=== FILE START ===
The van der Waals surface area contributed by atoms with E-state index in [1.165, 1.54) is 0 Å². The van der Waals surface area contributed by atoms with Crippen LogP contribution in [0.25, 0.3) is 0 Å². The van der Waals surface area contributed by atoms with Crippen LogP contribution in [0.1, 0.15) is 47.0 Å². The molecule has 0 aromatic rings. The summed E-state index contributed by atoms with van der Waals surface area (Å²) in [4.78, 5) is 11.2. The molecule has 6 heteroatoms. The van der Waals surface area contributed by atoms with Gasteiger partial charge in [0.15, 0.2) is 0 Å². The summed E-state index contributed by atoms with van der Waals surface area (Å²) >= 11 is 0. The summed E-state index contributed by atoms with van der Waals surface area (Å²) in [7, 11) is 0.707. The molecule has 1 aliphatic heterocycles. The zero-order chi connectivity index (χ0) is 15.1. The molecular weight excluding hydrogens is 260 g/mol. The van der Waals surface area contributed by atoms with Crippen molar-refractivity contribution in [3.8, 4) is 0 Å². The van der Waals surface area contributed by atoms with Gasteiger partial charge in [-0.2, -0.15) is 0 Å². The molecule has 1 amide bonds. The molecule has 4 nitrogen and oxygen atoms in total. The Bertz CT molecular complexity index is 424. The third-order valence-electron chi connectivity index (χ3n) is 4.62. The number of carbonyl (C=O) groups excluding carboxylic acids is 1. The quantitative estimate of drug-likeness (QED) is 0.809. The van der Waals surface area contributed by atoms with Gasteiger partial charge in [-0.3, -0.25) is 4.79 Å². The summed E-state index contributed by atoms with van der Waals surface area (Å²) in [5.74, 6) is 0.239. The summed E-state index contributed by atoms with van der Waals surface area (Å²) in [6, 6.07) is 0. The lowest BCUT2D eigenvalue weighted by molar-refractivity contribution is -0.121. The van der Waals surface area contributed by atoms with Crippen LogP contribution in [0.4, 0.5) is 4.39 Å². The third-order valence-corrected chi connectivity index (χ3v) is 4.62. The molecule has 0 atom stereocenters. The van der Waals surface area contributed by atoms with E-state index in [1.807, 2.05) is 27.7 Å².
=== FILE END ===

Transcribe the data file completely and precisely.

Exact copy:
The van der Waals surface area contributed by atoms with E-state index in [1.165, 1.54) is 0 Å². The van der Waals surface area contributed by atoms with Crippen LogP contribution in [0.25, 0.3) is 0 Å². The van der Waals surface area contributed by atoms with Crippen LogP contribution in [0.1, 0.15) is 47.0 Å². The molecule has 0 aromatic rings. The summed E-state index contributed by atoms with van der Waals surface area (Å²) in [4.78, 5) is 11.2. The molecule has 6 heteroatoms. The van der Waals surface area contributed by atoms with Gasteiger partial charge in [0.15, 0.2) is 0 Å². The summed E-state index contributed by atoms with van der Waals surface area (Å²) >= 11 is 0. The summed E-state index contributed by atoms with van der Waals surface area (Å²) in [7, 11) is 0.707. The molecule has 1 aliphatic heterocycles. The zero-order chi connectivity index (χ0) is 15.1. The molecular weight excluding hydrogens is 260 g/mol. The van der Waals surface area contributed by atoms with Crippen molar-refractivity contribution in [3.8, 4) is 0 Å². The van der Waals surface area contributed by atoms with Gasteiger partial charge in [-0.2, -0.15) is 0 Å². The molecule has 1 amide bonds. The molecule has 4 nitrogen and oxygen atoms in total. The Bertz CT molecular complexity index is 424. The third-order valence-electron chi connectivity index (χ3n) is 4.62. The number of carbonyl (C=O) groups excluding carboxylic acids is 1. The quantitative estimate of drug-likeness (QED) is 0.809. The van der Waals surface area contributed by atoms with Gasteiger partial charge in [-0.3, -0.25) is 4.79 Å². The summed E-state index contributed by atoms with van der Waals surface area (Å²) in [5.74, 6) is 0.239. The summed E-state index contributed by atoms with van der Waals surface area (Å²) in [6, 6.07) is 0. The lowest BCUT2D eigenvalue weighted by molar-refractivity contribution is -0.121. The van der Waals surface area contributed by atoms with Crippen LogP contribution in [0.4, 0.5) is 4.39 Å². The third-order valence-corrected chi connectivity index (χ3v) is 4.62. The molecule has 0 atom stereocenters. The van der Waals surface area contributed by atoms with E-state index in [1.807, 2.05) is 27.7 Å².